A formal government inquiry into the fire has just begun. But interviews with tenants, industry executives and fire safety engineers point to a gross failure of government oversight, a refusal to heed warnings from inside Britain and around the world and a drive by successive governments from both major political parties to free businesses from the burden of safety regulations.
Promising to cut “red tape,” business-friendly politicians evidently judged that cost concerns outweighed the risks of allowing flammable materials to be used in facades. Builders in Britain were allowed to wrap residential apartment towers — perhaps several hundred of them — from top to bottom in highly flammable materials, a practice forbidden in the United States and many European countries. And companies did not hesitate to supply the British market.
The facade, installed last year at Grenfell Tower, in panels known as cladding and sold as Reynobond PE, consisted of two sheets of aluminum that sandwich a combustible core of polyethylene. It was produced by the American manufacturing giant Alcoa, which was renamed Arconic after a reorganization last year.
Arconic has marketed the flammable facades in Britain for years, even as it has adjusted its pitch elsewhere. In other European countries, Arconic’s sales materials explicitly instructed that “as soon as the building is higher than the firefighters’ ladders, it has to be conceived with an incombustible material.” An Arconic website for British customers said only that such use “depends on local building codes.”
For years, members of Parliament had written letters requesting new restrictions on cladding, especially as the same flammable facades were blamed for fires in Britain, France, the United Arab Emirates, Australia and elsewhere. Yet British authorities resisted new rules. A top building regulator explained to a coroner in 2013 that requiring only noncombustible exteriors in residential towers “limits your choice of materials quite significantly.”
Fire safety experts said the blaze at Grenfell Tower was a catastrophe that could have been avoided, if warnings had been heeded.
“How could that happen in our country at this time?” asked Dennis Davis, a former firefighter who is vice chairman of the nonprofit Fire Sector Federation.
Mr. Adam, 44, had seen posters hung by the management company telling tenants to shut their doors and stay inside in the event of a fire. But Mr. Adam, his wife, his daughter and his pregnant sister ignored the instructions and ran.
“Anyone who listened to the fire brigade and stayed where they are,” Mr. Adam said in an interview the next day, “they lost their lives.”
‘How Is That Possible?’
The first call to the London Fire Brigade came at 12:45 a.m., according to an official statement. Six minutes later, as the first firefighters reached the scene, brigade veterans struggled to fathom the speed of the blaze.
“That is not a real block with people in it!” one firefighter exclaimed, his astonishment captured in a video that later was shown on the BBC and Sky News and was shot inside his vehicle as it sped toward the building.
Other firefighters in the vehicle were heard gasping in horror.
“There are kids in there,” one said.
“How is that possible?”
“It has jumped all the way along the flats — look!”
How “are we going to get into that?” another asked, using an expletive.
Flames in an ordinary fire burst out of windows, moving from the inside out. Grenfell Tower burned in reverse, moving inward from the building’s exterior. The flames quickly tore upward in streaks through the facade, filling apartments with toxic black smoke. Torrents of orange and red branched out of the first streaks and shot upward. The flames encased the building in a cylinder of fire.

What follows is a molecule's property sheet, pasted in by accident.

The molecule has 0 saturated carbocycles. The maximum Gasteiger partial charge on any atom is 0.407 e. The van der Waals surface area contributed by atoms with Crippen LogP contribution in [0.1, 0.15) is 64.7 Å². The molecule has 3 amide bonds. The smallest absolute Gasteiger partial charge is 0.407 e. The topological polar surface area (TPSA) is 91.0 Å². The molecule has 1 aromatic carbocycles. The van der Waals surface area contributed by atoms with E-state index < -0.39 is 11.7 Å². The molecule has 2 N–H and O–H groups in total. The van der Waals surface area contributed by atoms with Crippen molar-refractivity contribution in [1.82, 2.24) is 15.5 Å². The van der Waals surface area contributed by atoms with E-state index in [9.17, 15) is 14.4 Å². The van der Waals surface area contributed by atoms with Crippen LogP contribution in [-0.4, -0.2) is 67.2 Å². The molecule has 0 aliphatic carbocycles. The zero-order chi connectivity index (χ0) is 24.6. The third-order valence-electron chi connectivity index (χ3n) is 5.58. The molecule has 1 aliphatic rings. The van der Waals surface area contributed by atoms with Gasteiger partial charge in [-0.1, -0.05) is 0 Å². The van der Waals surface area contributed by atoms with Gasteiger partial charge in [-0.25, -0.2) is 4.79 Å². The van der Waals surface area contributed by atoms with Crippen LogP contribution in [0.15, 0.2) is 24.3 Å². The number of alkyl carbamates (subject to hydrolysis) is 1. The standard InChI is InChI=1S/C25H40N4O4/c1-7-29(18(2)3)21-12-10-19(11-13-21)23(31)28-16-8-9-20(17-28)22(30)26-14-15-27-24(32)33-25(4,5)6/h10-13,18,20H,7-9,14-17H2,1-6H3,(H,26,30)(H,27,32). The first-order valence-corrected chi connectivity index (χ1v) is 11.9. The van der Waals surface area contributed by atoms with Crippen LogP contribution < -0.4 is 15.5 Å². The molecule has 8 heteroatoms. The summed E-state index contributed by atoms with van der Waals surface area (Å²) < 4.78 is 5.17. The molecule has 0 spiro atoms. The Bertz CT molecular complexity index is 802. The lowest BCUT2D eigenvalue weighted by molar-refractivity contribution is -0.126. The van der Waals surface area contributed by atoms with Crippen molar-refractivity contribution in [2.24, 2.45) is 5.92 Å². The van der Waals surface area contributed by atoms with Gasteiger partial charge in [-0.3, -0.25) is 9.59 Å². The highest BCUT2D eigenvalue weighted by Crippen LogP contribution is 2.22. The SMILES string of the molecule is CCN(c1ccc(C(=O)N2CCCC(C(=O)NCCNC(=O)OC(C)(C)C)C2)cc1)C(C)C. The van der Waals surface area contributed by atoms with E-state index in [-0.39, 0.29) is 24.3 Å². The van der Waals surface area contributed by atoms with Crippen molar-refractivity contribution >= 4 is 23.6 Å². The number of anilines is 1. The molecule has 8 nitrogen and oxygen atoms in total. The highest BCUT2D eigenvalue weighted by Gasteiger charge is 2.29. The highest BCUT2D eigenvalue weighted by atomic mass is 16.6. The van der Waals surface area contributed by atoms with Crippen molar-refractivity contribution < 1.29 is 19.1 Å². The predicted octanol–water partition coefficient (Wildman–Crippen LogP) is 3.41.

“I have never seen such a phenomenal fire, a building engulfed top to bottom in flames,” Dany Cotton, the London fire commissioner, said later that day. More than 200 firefighters battled the blaze. They brought 40 fire engines and other vehicles.
“Committing hundreds of my firefighters into a building that at points looked like it couldn’t possibly stand up due to the level of fire — I actually felt physically sick with anxiety about what was happening,” Ms. Cotton added. But the firefighters went in.
The building they entered was built in 1974 in an architectural style known as Brutalism, and the original concrete structure, built without cladding, would have contained the fire in one apartment long enough for firefighters to prevent it from spreading very far. But the building’s floor plan gives a picture of what happened. Refrigerators in most apartments appear to have been positioned against an exterior wall, next to a window and just a few inches from the cladding installed in the renovation.
When the refrigerator on the fourth floor burst into flames, the fire ignited the flammable cladding and shot up the side of the building. The London police confirmed that on Friday and identified the refrigerator brand as Hotpoint. But experts who saw footage of the blaze had known the culprit at once. “You can tell immediately it’s the cladding,” said Glenn Corbett, an associate professor of fire science at John Jay College of Criminal Justice in New York.
The first well-known use of aluminum cladding on a high-rise was on the Alcoa Building, in Pittsburgh, erected as the manufacturer’s headquarters. Makers of cladding promoted it as both aesthetically striking and energy-efficient, because the aluminum surface reflects back heat and light. Demand for cladding surged with rising fuel costs and concerns about global warming, and over time, producers began selling it in a thin “sandwich” design: Two sheets of aluminum around a core made of flammable plastics like polyethylene.
The cladding is typically paired with a much thicker layer of foam insulation against the building’s exterior wall, as was the case at Grenfell Tower. Then the cladding may be affixed to the wall with metal studs, leaving a narrow gap between the cladding and the insulation.